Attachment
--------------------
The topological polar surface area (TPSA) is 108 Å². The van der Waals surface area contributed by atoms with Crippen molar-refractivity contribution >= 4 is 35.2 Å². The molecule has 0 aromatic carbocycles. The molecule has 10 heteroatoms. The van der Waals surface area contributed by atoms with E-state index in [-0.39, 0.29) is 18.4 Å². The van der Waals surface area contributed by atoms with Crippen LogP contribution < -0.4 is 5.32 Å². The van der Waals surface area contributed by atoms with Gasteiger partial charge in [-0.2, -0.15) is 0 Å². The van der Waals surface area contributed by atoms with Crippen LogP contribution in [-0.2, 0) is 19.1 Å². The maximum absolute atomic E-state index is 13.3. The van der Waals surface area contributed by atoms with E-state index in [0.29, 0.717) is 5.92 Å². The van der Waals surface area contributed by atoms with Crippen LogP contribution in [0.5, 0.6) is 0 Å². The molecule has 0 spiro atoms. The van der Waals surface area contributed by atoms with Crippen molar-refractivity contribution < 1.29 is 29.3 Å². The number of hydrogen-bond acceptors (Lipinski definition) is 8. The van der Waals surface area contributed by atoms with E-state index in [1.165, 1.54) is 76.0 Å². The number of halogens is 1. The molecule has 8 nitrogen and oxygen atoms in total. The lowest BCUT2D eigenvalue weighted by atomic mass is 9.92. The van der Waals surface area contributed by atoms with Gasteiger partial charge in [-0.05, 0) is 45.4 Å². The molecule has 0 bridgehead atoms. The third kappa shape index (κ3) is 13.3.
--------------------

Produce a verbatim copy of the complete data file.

The topological polar surface area (TPSA) is 108 Å². The van der Waals surface area contributed by atoms with Crippen molar-refractivity contribution >= 4 is 35.2 Å². The molecule has 0 aromatic carbocycles. The molecule has 10 heteroatoms. The van der Waals surface area contributed by atoms with E-state index in [-0.39, 0.29) is 18.4 Å². The van der Waals surface area contributed by atoms with Crippen LogP contribution < -0.4 is 5.32 Å². The van der Waals surface area contributed by atoms with Gasteiger partial charge in [-0.2, -0.15) is 0 Å². The van der Waals surface area contributed by atoms with Crippen LogP contribution in [-0.2, 0) is 19.1 Å². The maximum absolute atomic E-state index is 13.3. The van der Waals surface area contributed by atoms with E-state index in [0.29, 0.717) is 5.92 Å². The van der Waals surface area contributed by atoms with Crippen LogP contribution in [0.5, 0.6) is 0 Å². The molecule has 0 spiro atoms. The van der Waals surface area contributed by atoms with Crippen molar-refractivity contribution < 1.29 is 29.3 Å². The number of hydrogen-bond acceptors (Lipinski definition) is 8. The van der Waals surface area contributed by atoms with E-state index in [1.165, 1.54) is 76.0 Å². The number of halogens is 1. The molecule has 8 nitrogen and oxygen atoms in total. The lowest BCUT2D eigenvalue weighted by atomic mass is 9.92. The van der Waals surface area contributed by atoms with Gasteiger partial charge in [-0.05, 0) is 45.4 Å². The molecule has 0 bridgehead atoms. The third kappa shape index (κ3) is 13.3.